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I'm not asking about anyone's preference, only an explanation of an observation.

Jazz and Rock records recorded in mono are often preferred by active listeners, collectors. They command a higher price, for example. For classical records, the opposite is true. Even a recording that has been remastered to stereo will often be "preferred", and command a higher price.

Why is this?

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    People who pay a higher price for a mono record than for a proper stereo record are mainly audiophoole vintage weirdos. Faux-stereo remasters are of course a different story, there it's certainly reasonable to get the original mono version. – leftaroundabout Dec 18 '13 at 19:05
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It's all about listeners' beliefs about what staying true to artistic integrity means. If a record was recorded mono (mostly very old recordings), and then re-mixed or re-mastered to be stereo, it means that someone other than the original artist or engineer has altered the source material. This concept is contrary to some people's desire for the original artistic intent, where the desire is for all of the imperfections of the original recording to remain intact.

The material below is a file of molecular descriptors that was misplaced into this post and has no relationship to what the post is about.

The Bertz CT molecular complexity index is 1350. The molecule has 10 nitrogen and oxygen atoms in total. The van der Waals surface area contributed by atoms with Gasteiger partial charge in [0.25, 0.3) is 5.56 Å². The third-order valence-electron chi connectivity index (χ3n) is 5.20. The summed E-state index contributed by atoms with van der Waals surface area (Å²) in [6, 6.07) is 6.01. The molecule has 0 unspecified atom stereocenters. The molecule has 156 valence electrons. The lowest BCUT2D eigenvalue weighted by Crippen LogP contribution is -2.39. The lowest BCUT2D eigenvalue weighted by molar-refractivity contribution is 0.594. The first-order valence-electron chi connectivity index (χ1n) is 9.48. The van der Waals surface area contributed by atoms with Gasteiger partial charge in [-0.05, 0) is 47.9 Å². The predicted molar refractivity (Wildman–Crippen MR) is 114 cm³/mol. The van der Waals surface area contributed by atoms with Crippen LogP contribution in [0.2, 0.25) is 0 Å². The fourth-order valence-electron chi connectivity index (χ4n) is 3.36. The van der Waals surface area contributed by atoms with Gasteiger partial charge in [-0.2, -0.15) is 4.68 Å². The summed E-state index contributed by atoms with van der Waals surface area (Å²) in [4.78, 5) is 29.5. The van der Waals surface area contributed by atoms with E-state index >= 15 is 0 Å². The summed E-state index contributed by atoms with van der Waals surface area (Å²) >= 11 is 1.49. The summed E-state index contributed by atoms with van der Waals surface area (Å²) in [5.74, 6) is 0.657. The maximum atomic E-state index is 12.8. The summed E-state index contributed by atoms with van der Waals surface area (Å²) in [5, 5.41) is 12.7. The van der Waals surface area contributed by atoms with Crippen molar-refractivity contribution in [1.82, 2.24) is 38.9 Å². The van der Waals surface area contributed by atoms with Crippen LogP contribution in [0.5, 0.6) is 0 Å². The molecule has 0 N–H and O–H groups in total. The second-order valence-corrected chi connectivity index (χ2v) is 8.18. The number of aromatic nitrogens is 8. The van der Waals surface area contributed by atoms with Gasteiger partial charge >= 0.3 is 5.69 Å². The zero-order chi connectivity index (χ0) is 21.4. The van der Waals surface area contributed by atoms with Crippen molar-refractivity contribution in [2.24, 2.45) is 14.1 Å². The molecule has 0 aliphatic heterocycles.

As for classical records, if they're in stereo, they were likely recorded that way, rather than digitally enhanced after the fact. Classical listeners generally prefer an experience where the recording process is as noninvasive as possible, and hope to gleam as much detail as they can from the performers, rather than the recordings. Classical recordings generally have minimal post-production for that reason. Stereo recordings offer more of those details, and it's a truer representation of the experience of the performance.

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